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Are you getting enough rest?

We often engage in unhealthy, overly busy work habits and then justify ourselves by saying “I’ll rest on the weekend”. We work ourselves into the ground, burn the social candle at both ends, get seduced by the addictive blue light of our screens at night, and often self-medicate with an alcoholic ‘reward’. It would take the 100-year rest of Sleeping Beauty to repair our systems under those conditions! Even the relaxing benefits of annual holidays only last for a few weeks before we are back on the ‘treadmill’ of work and life, potentially feeling exhausted and overwhelmed again.
Dr Saundra Dalton-Smith is a physician, work-life integration researcher and author. She believes that getting sufficient, good quality sleep is only one of the seven elements in being relaxed and well rested.

Physical rest is the most obvious type of rest that we all do with varying degrees of success. 4 out of 10 Australians suffer from inadequate sleep and this is linked to a loss of productivity and even death.
Physical rest can be taken in both an active and a passive manner. Passive rest might mean taking
a nap and active physical rest might include yoga or meditation.

Many people spend large chunks of time watching TV, on computers and other devices working and using social media throughout the day and night. Sensory rest is needed to avoid the overload of blue screen, bright lights, discordant sound, and manic ‘energy’. It’s vital to limit screen time especially in the hour before bedtime so that your brain can produce the melatonin needed for sleep.

Multi-tasking has become the norm for many people both professionally and personally. Unfortunately, research shows that it’s like having too many tabs open in our brain so sustained multi-tasking can lead to stress, confusion and decision fatigue. Mental rest is required to ‘reboot’ the brain and optimise the REM sleep. The simple act of ‘brain dumping’ onto a journal or list helps shut down mental chatter.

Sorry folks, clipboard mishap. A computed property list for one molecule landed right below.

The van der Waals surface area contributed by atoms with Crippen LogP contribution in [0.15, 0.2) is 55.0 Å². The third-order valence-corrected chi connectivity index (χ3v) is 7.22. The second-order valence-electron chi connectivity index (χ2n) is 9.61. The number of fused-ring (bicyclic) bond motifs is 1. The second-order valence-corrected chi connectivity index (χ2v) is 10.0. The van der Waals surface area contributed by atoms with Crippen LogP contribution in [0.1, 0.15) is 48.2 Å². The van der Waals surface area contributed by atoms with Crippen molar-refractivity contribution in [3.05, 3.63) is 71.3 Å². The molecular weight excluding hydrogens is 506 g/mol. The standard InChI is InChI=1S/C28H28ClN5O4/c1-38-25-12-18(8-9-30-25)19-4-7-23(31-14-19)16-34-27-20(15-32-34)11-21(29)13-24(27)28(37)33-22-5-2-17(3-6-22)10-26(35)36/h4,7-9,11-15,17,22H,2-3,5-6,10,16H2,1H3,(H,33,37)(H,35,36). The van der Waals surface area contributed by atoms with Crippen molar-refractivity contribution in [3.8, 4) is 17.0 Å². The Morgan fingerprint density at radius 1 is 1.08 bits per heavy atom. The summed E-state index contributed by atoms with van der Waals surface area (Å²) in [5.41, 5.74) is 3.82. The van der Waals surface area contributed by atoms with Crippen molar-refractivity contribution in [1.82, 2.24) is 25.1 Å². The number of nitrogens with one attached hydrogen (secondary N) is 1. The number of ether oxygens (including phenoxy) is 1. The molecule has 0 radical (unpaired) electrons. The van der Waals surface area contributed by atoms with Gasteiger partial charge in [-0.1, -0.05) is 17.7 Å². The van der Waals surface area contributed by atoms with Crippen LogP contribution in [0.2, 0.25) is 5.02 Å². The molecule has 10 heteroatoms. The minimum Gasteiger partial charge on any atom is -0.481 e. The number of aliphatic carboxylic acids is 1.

Dealing with emotions can be challenging, and engaging with other people’s issues on top of our own can be draining. When friends, family, work colleagues, customers and clients bring their emotional energy to us, providing empathic support can demand a lot from our systems. We need to ‘re-charge’ by allowing our own emotions to be recognised and felt. Surrounding ourselves with positive people and a calm environment also provides us with emotional rest. Journaling or speaking with a trusted confidant about how we feel, can also put our emotional storm in perspective.

Creative rest is when we allow ourselves time and space to access inspiration. Daydreaming, vision boarding, doodling, writing, visualizing, listening to music, drawing, reading and being in nature all refill your creative reserves. This is important for all of us because we are constantly called to brainstorm ideas, solve problems, and create innovative solutions to personal and professional situations.

The roles we play in life are often associated with responsibility, expectations, and obligations. Some
relationships, like being a parent or leader, demand a lot of our attention, time, and energy. Other relationships are more easy going and offer mutual support. When we constantly engage with people who we allow to drain our energy, we can feel emotionally tired and even resentful. It is important to prioritise social rest with the people who allow you to be fully authentic and relaxed.

Spiritual rest may be faith or community based and is related to the sense of peace and comfort we experience when we belong to something bigger than ourselves and are contributing to the greater good. This type of rest can be felt through presence with nature, religious or spiritual practices such as meditation and prayer.

So, now that you’ve finished reading, turn off the computer and head off for a delicious nap!